Figure 3: Power supply thermal derating curve

In addition to the operating temperature range, there may also be physical characteristics of the operating environment that can influence the required features of the power supply. Power supplies enclosed in a metal case may be required if the electronics need to be physically protected from large foreign objects. While a metal case will not protect the power supply circuit from dust and dirt, a conformal coating can be applied to the internal circuit board to provide the required protection. Preventing objects from accidentally connecting to exposed input and output terminals can be accomplished by the addition of insulating terminal covers.

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5) Selecting the Right Fit and Framing

Ac-dc power supplies are available in potted, open frame, U-frame, enclosed frame, and fan-cooled packaging. The choice of packing configuration may be driven by the need to keep objects or contaminants out of the power supply. Users may also have the choice of PCB, chassis, or DIN rail mounting. Often, the same power supply series will be available in multiple mounting styles. The mounting style is usually determined by the mechanical environment in which the power supply will be used.

Figure 4: Examples of power supply packages and mounting styles


6) Confirm Operational and Safety Regulations

Many products will require operational and safety regulatory certificates for the ac-dc power supplies used in those products. Some common regulatory requirements include 60601 (medical), 60335 (household appliances), and 62368 (audio, video, and information and communication technologies). The power supply vendor will be able to provide copies of the applicable certificates to either the product development team or the testing facility granting the certificates to the final system. Some common regulatory agencies include UL, TUV, IEC, EN, FCC, and CISPR.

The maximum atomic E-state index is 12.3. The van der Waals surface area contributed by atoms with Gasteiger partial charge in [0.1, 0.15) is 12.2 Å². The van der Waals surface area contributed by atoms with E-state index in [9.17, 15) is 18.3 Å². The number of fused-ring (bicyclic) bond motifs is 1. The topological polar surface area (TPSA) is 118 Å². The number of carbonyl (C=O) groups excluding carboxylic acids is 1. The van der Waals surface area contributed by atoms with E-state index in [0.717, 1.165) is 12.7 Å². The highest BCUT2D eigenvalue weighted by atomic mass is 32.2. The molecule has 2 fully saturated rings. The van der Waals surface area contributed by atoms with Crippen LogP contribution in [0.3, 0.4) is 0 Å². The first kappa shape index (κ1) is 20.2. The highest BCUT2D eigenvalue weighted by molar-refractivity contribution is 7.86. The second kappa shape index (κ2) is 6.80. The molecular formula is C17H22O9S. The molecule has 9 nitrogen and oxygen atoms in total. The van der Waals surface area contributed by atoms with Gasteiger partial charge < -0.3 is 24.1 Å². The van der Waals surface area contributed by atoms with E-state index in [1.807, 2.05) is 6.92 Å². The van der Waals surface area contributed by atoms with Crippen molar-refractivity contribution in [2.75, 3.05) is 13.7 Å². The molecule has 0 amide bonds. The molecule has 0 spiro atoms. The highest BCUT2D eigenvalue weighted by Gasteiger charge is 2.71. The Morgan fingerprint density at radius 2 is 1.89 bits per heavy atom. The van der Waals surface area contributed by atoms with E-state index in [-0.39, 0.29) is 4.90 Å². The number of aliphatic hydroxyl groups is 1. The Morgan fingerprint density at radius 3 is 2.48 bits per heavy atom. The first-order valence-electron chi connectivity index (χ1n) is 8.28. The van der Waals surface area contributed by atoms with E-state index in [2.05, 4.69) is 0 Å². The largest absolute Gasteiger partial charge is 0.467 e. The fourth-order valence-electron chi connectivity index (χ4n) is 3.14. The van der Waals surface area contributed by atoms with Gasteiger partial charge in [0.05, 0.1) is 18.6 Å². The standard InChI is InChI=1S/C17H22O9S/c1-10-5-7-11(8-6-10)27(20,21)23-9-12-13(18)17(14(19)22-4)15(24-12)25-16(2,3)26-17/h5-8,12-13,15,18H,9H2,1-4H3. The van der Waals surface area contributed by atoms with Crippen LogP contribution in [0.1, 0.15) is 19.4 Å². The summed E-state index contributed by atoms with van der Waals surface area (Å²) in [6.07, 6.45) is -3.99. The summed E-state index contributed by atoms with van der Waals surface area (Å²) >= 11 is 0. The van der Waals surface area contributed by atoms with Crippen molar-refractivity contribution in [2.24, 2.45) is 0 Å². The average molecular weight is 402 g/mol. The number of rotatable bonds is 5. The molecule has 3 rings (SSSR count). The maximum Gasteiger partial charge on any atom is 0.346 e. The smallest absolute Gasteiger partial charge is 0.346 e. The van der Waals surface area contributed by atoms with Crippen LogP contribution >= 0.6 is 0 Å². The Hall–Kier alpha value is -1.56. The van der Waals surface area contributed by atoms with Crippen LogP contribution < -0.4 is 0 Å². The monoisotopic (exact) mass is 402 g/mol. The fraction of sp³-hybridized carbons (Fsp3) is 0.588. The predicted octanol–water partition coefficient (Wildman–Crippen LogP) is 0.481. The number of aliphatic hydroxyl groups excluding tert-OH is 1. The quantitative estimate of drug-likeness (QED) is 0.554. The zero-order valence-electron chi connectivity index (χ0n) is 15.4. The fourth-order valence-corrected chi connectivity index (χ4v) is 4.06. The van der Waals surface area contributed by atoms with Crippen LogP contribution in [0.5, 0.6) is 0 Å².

Additional Ac-Dc Power Supply Features

In addition to the ac-dc power supply characteristics discussed previously, some supplies provide additional features which may be beneficial or required in product designs. Some of these include:
  • Discrete output voltage levels (available in most supplies).
  • Provisions for the user to adjust the output voltage by as much as 10%.
  • The output terminals on some supplies can be connected in parallel to increase the maximum current supplied to the load.
  • Some high current output supplies have remote output voltage sense terminals to allow for compensation of the voltage drop along output power delivery conductors.
  • Input power factor correction is often available for high power supplies.
  • A remote on/off terminal will allow the user to switch the output of the supply with an electronic signal, while a power good terminal will provide a signal indicating the output voltage is within the regulation tolerance.
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Standard internal ac-dc power supplies are available in numerous configurations to meet the needs of most design projects. It may be beneficial for the design engineer to look at the web page or talk with a representative of the power supply vendor to ensure they are selecting the optimum power supply for their product. Power supply companies with experienced teams, such as CUI, are willing to assist in selecting a power supply.
Aaron Yarnell is a senior product manager for CUI Inc. He has nearly 15 years of experience in the electronics industry, covering a wide breadth of product technologies with responsibilities ranging from product design and development to field applications support, manufacturing, technical writing, and more.